Evaluate Microsoft Defender for Endpoint – Part 3
In this third article in our mini-series on setting up a Microsoft Defender for Endpoint labs environment we will be getting things running this week by adding devices and deploying simulations into the labs environment. This will effectively be like sending viruses out to our devices inside the labs simulator! Let’s do what we always do….dive right in!
This article we’ll pick back up and complete the next steps so you can do some further testing! Let’s start by getting right into the Microsoft 365 Security Dashboard at https://security.microsoft.com/
Ok, so first let’s load up our Evaluation lab environment as shown above. Next, note on the right-side blade we can see the current status of our labs, configuration, and devices. Let’s note #3 now and go to DEVICES.
At first there are no devices, we need to add some. Click on + DEVICE.
Choose the operating system (Device Type), and the available tools to include on your device.
Make sure you note the device, username, and password for your records. This is important as you’ll need them to log in the first time and then change that password.
Now, notice that we’ve got our first test machine all ready to roll now!
It takes about 30 minutes (in my lab experience at least) for the VM to get provisioned and be usable. Usable in this case means that we have an IP and are able to log into the machine to validate tests and findings on the machine. It also means we can get to having some fun!
The device will automatically be onboarded to your tenant with the recommended Windows security components turned on and in audit mode – with no additional effort required.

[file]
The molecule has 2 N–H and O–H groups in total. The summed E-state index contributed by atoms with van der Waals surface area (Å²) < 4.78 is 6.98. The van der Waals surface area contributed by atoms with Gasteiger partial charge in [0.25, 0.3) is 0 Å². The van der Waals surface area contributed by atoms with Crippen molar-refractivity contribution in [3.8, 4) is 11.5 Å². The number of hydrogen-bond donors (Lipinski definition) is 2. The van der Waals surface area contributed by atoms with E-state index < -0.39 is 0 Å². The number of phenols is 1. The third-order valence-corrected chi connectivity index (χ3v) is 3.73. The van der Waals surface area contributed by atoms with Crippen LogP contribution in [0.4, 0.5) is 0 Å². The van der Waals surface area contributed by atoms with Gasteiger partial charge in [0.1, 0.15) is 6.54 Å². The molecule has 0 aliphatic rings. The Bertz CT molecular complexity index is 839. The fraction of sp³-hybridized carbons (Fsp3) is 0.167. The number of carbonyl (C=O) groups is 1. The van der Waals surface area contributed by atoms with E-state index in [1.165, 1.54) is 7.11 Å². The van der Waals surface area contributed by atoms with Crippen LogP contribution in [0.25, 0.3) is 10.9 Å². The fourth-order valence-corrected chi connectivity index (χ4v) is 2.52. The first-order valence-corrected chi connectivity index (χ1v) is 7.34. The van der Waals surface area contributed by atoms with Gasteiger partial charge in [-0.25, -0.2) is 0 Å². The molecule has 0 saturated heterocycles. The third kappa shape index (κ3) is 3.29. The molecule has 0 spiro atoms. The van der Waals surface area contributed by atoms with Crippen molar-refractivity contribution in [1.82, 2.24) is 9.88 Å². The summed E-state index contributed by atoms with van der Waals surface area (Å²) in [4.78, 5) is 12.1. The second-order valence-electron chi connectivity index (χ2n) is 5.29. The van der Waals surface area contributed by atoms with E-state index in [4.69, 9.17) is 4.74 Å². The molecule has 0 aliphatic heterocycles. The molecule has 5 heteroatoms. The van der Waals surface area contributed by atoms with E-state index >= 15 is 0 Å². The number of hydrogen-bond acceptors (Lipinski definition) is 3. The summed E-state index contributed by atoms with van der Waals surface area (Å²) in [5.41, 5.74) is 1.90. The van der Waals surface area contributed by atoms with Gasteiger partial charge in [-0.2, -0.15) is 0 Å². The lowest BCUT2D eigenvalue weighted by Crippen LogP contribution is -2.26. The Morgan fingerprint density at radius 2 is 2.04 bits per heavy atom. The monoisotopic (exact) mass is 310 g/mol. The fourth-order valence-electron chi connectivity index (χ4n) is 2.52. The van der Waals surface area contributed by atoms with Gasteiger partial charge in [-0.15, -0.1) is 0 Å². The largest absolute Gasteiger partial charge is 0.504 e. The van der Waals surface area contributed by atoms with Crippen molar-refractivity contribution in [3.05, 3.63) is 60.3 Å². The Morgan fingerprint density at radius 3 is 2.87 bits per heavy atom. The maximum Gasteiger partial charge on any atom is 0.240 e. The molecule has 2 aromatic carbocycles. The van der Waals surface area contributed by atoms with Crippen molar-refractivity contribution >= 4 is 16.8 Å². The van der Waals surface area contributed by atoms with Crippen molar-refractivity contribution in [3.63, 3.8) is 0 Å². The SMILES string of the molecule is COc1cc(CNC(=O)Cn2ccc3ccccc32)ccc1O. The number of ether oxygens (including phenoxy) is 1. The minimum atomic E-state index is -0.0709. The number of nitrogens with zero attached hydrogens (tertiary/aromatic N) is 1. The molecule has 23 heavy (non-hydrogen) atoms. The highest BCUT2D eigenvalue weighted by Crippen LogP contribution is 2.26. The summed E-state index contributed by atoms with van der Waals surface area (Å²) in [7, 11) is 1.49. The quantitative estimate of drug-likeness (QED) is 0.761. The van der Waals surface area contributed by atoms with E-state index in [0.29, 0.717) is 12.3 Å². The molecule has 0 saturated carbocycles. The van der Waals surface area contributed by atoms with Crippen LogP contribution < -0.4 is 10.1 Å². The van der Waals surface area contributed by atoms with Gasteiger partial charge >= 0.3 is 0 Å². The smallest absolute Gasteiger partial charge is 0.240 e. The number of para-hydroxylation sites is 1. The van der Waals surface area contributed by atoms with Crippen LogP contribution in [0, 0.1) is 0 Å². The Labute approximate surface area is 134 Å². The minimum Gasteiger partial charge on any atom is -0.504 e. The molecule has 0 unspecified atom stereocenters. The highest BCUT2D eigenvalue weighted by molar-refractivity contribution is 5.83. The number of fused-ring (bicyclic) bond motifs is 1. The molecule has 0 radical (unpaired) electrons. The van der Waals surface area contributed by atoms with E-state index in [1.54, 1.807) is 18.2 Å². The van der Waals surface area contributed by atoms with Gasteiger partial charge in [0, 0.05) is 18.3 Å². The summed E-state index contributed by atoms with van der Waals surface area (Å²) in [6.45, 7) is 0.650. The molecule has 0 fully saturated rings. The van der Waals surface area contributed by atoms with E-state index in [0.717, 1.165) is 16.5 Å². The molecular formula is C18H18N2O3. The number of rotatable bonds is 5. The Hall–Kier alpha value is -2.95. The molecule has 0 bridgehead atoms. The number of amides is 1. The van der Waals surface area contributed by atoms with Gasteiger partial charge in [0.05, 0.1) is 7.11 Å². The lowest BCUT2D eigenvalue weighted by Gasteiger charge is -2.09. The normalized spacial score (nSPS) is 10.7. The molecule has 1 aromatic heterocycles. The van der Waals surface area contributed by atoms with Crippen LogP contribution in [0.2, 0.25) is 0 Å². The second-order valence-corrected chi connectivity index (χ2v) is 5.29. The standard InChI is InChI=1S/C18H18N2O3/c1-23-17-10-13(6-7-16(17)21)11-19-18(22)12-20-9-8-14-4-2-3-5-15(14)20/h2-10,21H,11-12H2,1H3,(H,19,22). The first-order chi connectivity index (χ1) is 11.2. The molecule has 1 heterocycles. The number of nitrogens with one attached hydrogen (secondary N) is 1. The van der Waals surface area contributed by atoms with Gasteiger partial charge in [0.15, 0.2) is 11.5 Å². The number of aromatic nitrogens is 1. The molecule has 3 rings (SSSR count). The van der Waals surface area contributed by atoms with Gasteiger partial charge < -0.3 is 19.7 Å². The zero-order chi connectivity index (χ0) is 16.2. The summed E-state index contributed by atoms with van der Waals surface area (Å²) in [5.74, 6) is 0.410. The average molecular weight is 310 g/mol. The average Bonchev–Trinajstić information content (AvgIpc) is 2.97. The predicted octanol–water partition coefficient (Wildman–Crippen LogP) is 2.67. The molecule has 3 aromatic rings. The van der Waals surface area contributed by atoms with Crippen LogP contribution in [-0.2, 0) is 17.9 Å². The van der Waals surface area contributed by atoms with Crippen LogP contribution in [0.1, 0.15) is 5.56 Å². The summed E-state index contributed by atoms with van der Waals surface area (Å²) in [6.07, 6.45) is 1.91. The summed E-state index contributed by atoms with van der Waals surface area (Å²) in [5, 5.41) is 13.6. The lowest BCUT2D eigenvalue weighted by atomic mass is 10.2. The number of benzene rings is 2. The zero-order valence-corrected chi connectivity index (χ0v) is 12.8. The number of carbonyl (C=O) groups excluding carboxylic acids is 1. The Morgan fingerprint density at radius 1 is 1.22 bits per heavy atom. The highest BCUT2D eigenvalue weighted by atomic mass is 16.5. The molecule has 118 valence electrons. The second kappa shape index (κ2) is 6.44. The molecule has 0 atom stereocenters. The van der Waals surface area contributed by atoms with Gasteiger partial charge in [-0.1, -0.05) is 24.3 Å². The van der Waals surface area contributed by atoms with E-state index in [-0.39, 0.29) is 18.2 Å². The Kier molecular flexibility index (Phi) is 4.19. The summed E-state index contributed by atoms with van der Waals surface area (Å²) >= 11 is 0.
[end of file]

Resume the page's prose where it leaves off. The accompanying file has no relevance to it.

The following security components are pre-configured in the test devices:
- Attack surface reduction
- Block at first sight
- Controlled folder access
- Exploit protection
- Network protection
- Potentially unwanted application detection
- Cloud-delivered protection
- Microsoft Defender SmartScreen
Now, the one thing to not with the default configurations is that the automated investigations are configured to semi-automated as that default. You’ll need to change this configuration if you want to have fully automated investigations as part of your testing. Check out the how right here.
Alright, let’s take a look at some of our settings here really quickly while we wait for these machines to fully provision……
Head down to settings:
Next, choose Endpoints.
In the Advanced Features, I want you to review the available settings and enable the ones that you need to have configured to complete your testing accurately.
First, turn on Live Response. Next enable the following: Enable EDR in block mode, allow or block file, automatically resolve alerts, tamper protection, show user details, Skype for business, Microsoft Defender for Identity Integration, and review the rest to understand all the available functionalities and integrations.
Save your Preferences when you are ready.
Next, head back to the Evaluation Lab > Devices. Now after all that light reading about features and functionality in Microsoft Defender for Endpoint Plan 2; you no doubt have your test machines fully provisioned and ready!
Ok, let’s jump right in and create a simulation now — head over to simulations.
Choose Create Simulation.